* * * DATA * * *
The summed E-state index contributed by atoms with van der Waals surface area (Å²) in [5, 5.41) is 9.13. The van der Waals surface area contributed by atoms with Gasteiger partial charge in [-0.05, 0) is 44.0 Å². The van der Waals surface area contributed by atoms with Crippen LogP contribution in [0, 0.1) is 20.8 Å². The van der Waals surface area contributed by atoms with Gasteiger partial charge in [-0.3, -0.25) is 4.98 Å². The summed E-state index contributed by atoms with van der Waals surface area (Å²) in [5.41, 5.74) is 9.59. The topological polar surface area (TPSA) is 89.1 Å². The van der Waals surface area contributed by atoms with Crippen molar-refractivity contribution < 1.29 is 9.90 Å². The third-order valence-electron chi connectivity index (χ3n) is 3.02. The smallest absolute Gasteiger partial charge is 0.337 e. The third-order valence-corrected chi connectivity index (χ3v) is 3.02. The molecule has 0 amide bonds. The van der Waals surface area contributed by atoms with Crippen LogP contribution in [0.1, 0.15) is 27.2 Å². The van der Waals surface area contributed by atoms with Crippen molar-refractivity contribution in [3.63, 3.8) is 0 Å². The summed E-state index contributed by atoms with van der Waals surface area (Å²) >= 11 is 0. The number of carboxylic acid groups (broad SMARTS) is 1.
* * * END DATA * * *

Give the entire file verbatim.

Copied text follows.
The summed E-state index contributed by atoms with van der Waals surface area (Å²) in [5, 5.41) is 9.13. The van der Waals surface area contributed by atoms with Gasteiger partial charge in [-0.05, 0) is 44.0 Å². The van der Waals surface area contributed by atoms with Crippen LogP contribution in [0, 0.1) is 20.8 Å². The van der Waals surface area contributed by atoms with Gasteiger partial charge in [-0.3, -0.25) is 4.98 Å². The summed E-state index contributed by atoms with van der Waals surface area (Å²) in [5.41, 5.74) is 9.59. The topological polar surface area (TPSA) is 89.1 Å². The van der Waals surface area contributed by atoms with Crippen molar-refractivity contribution < 1.29 is 9.90 Å². The third-order valence-electron chi connectivity index (χ3n) is 3.02. The smallest absolute Gasteiger partial charge is 0.337 e. The third-order valence-corrected chi connectivity index (χ3v) is 3.02. The molecule has 0 amide bonds. The van der Waals surface area contributed by atoms with Crippen LogP contribution in [0.1, 0.15) is 27.2 Å². The van der Waals surface area contributed by atoms with Crippen molar-refractivity contribution in [3.63, 3.8) is 0 Å². The summed E-state index contributed by atoms with van der Waals surface area (Å²) >= 11 is 0. The number of carboxylic acid groups (broad SMARTS) is 1.